The organisers of the largest petition in European history which called for an end to European funding of research that destroys human embryos have taken their case to the General Court of the European Union after the European Commission vetoed the initiative in May.
On July 25th, members of the Citizen’s Initiative “One of Us” lodged an application before the court in Luxembourg against the European Commission, the Council of the European Union, and the European Parliament, asking for the annulment of the Commission’s veto.
In its last day in office May 28th, the “Barroso Commission” rejected the initiative which demanded that Brussels no longer finance any practice that destroys human life before birth. The petition, backed by two million people, was the largest in the history of the European Institutions.
The European Citizens’ Initiative (ECI), a participative democracy mechanism created by the Treaty of Lisbon, allows a million citizens to introduce a legislative proposal in the European institutions.
Pro-life groups called the decision a “travesty” and a “farce” that “flouts” democratic procedure.
In its appeal lodged Friday, One of Us points to the absence of an “appropriate answer” to the initiative and the issues raised by it. “The Commission does not respond to the assertion that the human embryo is a human being,” the committee says, adding that it “wrongfully dismisses” a test case even though it “fully relevant to the definition of the status of the embryo.”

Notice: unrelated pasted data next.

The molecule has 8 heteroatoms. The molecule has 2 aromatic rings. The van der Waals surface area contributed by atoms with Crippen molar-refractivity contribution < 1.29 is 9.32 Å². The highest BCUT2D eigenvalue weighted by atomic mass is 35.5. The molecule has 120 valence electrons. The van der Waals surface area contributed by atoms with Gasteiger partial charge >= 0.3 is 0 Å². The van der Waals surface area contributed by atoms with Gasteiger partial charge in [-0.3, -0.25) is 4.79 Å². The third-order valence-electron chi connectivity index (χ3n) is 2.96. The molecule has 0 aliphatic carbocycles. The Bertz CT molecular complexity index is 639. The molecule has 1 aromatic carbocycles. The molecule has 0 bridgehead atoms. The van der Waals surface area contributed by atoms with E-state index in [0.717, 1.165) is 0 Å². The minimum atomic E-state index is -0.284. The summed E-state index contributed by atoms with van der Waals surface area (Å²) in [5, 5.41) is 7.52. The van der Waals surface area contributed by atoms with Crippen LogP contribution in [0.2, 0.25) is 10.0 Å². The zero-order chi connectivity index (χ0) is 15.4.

It goes on to say that “obvious contradictions” are not addressed: that while the EU discourages embryo research, it still allows it to be financed, and that countries with the “least protective ethical measures are financially favoured.”
It adds that the Commission made various “erroneous assumptions” and does not provide any legal reason for its veto, preventing the initiative from being taken to the European Parliament. Furthermore, One of Us says the decision went against the democratic objectives of the Lisbon Treaty.
The organisation stresses this issue is not just about the right to life, but also the democratic wellbeing of the European Union. It argues that if its appeal is successful, it will show the European Citizens Initiative to be what it was meant to be, a “practicable instrument of participatory democracy.”
If it’s rejected, it says it would mean the ECI “is a fake mechanism of participative democracy.”
On ZENIT’s webpage: